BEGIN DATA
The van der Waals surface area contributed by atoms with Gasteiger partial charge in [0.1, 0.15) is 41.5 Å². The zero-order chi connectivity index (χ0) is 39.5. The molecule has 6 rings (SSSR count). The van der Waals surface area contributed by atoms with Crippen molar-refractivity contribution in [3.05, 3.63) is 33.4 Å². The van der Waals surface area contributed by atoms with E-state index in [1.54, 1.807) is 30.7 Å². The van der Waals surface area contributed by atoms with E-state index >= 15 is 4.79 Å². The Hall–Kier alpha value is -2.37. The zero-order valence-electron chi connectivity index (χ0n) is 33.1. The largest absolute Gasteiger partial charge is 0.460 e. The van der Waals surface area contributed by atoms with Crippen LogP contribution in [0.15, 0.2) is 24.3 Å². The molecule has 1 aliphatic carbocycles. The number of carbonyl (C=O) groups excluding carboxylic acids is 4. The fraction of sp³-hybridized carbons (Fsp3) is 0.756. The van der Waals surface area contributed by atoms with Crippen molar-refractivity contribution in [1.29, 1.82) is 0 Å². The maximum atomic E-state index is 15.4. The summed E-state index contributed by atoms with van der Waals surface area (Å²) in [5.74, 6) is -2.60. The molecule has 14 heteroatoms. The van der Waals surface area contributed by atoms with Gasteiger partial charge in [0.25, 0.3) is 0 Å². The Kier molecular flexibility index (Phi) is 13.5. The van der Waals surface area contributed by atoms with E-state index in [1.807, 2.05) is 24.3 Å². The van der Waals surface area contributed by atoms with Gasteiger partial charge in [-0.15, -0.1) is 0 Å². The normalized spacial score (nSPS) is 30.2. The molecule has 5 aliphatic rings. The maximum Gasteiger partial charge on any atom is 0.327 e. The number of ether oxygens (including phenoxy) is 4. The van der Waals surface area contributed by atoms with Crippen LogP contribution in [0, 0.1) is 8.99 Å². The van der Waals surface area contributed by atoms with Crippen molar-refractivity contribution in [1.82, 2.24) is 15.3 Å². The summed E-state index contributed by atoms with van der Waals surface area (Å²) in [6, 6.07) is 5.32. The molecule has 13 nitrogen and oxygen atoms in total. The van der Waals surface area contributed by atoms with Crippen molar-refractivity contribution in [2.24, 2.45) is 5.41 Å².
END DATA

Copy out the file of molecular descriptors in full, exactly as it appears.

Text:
The van der Waals surface area contributed by atoms with Gasteiger partial charge in [0.1, 0.15) is 41.5 Å². The zero-order chi connectivity index (χ0) is 39.5. The molecule has 6 rings (SSSR count). The van der Waals surface area contributed by atoms with Crippen molar-refractivity contribution in [3.05, 3.63) is 33.4 Å². The van der Waals surface area contributed by atoms with E-state index in [1.54, 1.807) is 30.7 Å². The van der Waals surface area contributed by atoms with E-state index >= 15 is 4.79 Å². The Hall–Kier alpha value is -2.37. The zero-order valence-electron chi connectivity index (χ0n) is 33.1. The largest absolute Gasteiger partial charge is 0.460 e. The van der Waals surface area contributed by atoms with Crippen LogP contribution in [0.15, 0.2) is 24.3 Å². The molecule has 1 aliphatic carbocycles. The number of carbonyl (C=O) groups excluding carboxylic acids is 4. The fraction of sp³-hybridized carbons (Fsp3) is 0.756. The van der Waals surface area contributed by atoms with Crippen molar-refractivity contribution in [1.29, 1.82) is 0 Å². The maximum atomic E-state index is 15.4. The summed E-state index contributed by atoms with van der Waals surface area (Å²) in [5.74, 6) is -2.60. The molecule has 14 heteroatoms. The van der Waals surface area contributed by atoms with Gasteiger partial charge in [0.25, 0.3) is 0 Å². The Kier molecular flexibility index (Phi) is 13.5. The van der Waals surface area contributed by atoms with E-state index in [1.807, 2.05) is 24.3 Å². The van der Waals surface area contributed by atoms with Gasteiger partial charge in [-0.15, -0.1) is 0 Å². The normalized spacial score (nSPS) is 30.2. The molecule has 5 aliphatic rings. The maximum Gasteiger partial charge on any atom is 0.327 e. The number of ether oxygens (including phenoxy) is 4. The van der Waals surface area contributed by atoms with Crippen LogP contribution in [0, 0.1) is 8.99 Å². The van der Waals surface area contributed by atoms with Crippen molar-refractivity contribution in [1.82, 2.24) is 15.3 Å². The summed E-state index contributed by atoms with van der Waals surface area (Å²) in [6, 6.07) is 5.32. The molecule has 13 nitrogen and oxygen atoms in total. The van der Waals surface area contributed by atoms with Crippen molar-refractivity contribution in [2.24, 2.45) is 5.41 Å².